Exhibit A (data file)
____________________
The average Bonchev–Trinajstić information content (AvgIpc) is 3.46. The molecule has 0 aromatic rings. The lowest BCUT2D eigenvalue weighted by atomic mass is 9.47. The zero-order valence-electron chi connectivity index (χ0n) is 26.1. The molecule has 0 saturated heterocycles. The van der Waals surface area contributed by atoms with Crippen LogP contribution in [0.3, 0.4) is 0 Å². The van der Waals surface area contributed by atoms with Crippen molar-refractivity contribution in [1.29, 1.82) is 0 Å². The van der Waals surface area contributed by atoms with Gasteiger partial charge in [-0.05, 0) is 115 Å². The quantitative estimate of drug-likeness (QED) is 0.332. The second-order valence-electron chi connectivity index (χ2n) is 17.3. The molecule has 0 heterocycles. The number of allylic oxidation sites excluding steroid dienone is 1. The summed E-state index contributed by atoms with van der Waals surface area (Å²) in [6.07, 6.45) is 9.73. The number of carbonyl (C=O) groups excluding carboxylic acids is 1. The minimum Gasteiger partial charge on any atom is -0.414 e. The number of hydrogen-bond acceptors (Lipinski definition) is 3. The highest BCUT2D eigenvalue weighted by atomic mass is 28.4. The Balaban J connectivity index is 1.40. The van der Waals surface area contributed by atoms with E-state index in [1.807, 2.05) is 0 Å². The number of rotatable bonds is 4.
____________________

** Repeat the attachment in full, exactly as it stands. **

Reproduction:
The average Bonchev–Trinajstić information content (AvgIpc) is 3.46. The molecule has 0 aromatic rings. The lowest BCUT2D eigenvalue weighted by atomic mass is 9.47. The zero-order valence-electron chi connectivity index (χ0n) is 26.1. The molecule has 0 saturated heterocycles. The van der Waals surface area contributed by atoms with Crippen LogP contribution in [0.3, 0.4) is 0 Å². The van der Waals surface area contributed by atoms with Crippen molar-refractivity contribution in [1.29, 1.82) is 0 Å². The van der Waals surface area contributed by atoms with Gasteiger partial charge in [-0.05, 0) is 115 Å². The quantitative estimate of drug-likeness (QED) is 0.332. The second-order valence-electron chi connectivity index (χ2n) is 17.3. The molecule has 0 heterocycles. The number of allylic oxidation sites excluding steroid dienone is 1. The summed E-state index contributed by atoms with van der Waals surface area (Å²) in [6.07, 6.45) is 9.73. The number of carbonyl (C=O) groups excluding carboxylic acids is 1. The minimum Gasteiger partial charge on any atom is -0.414 e. The number of hydrogen-bond acceptors (Lipinski definition) is 3. The highest BCUT2D eigenvalue weighted by atomic mass is 28.4. The Balaban J connectivity index is 1.40. The van der Waals surface area contributed by atoms with E-state index in [1.807, 2.05) is 0 Å². The number of rotatable bonds is 4.